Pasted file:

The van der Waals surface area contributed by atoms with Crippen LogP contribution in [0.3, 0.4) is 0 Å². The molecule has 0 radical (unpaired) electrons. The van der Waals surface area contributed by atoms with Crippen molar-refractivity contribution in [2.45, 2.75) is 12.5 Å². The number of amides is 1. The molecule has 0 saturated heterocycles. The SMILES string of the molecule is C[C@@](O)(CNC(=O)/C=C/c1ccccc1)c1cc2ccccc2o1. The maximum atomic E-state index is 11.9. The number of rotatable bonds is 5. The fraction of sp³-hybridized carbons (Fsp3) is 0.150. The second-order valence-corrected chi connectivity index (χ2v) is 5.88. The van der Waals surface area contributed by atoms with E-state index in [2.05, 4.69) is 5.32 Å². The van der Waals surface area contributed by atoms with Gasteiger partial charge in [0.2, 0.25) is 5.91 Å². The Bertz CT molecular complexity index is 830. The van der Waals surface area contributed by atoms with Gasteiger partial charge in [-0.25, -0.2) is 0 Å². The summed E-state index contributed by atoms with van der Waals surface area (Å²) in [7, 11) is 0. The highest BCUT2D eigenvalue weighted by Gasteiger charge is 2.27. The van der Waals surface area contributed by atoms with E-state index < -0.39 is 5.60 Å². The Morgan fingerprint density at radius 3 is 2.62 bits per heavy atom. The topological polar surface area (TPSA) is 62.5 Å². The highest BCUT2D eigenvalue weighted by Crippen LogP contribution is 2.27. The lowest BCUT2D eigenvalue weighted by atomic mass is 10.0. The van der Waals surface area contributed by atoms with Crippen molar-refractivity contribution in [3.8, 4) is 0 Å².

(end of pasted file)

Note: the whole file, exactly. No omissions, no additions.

The van der Waals surface area contributed by atoms with Crippen LogP contribution in [0.3, 0.4) is 0 Å². The molecule has 0 radical (unpaired) electrons. The van der Waals surface area contributed by atoms with Crippen molar-refractivity contribution in [2.45, 2.75) is 12.5 Å². The number of amides is 1. The molecule has 0 saturated heterocycles. The SMILES string of the molecule is C[C@@](O)(CNC(=O)/C=C/c1ccccc1)c1cc2ccccc2o1. The maximum atomic E-state index is 11.9. The number of rotatable bonds is 5. The fraction of sp³-hybridized carbons (Fsp3) is 0.150. The second-order valence-corrected chi connectivity index (χ2v) is 5.88. The van der Waals surface area contributed by atoms with E-state index in [2.05, 4.69) is 5.32 Å². The van der Waals surface area contributed by atoms with Gasteiger partial charge in [0.2, 0.25) is 5.91 Å². The Bertz CT molecular complexity index is 830. The van der Waals surface area contributed by atoms with Gasteiger partial charge in [-0.25, -0.2) is 0 Å². The summed E-state index contributed by atoms with van der Waals surface area (Å²) in [7, 11) is 0. The highest BCUT2D eigenvalue weighted by Gasteiger charge is 2.27. The van der Waals surface area contributed by atoms with E-state index < -0.39 is 5.60 Å². The Morgan fingerprint density at radius 3 is 2.62 bits per heavy atom. The topological polar surface area (TPSA) is 62.5 Å². The highest BCUT2D eigenvalue weighted by Crippen LogP contribution is 2.27. The lowest BCUT2D eigenvalue weighted by atomic mass is 10.0. The van der Waals surface area contributed by atoms with Crippen molar-refractivity contribution in [3.8, 4) is 0 Å².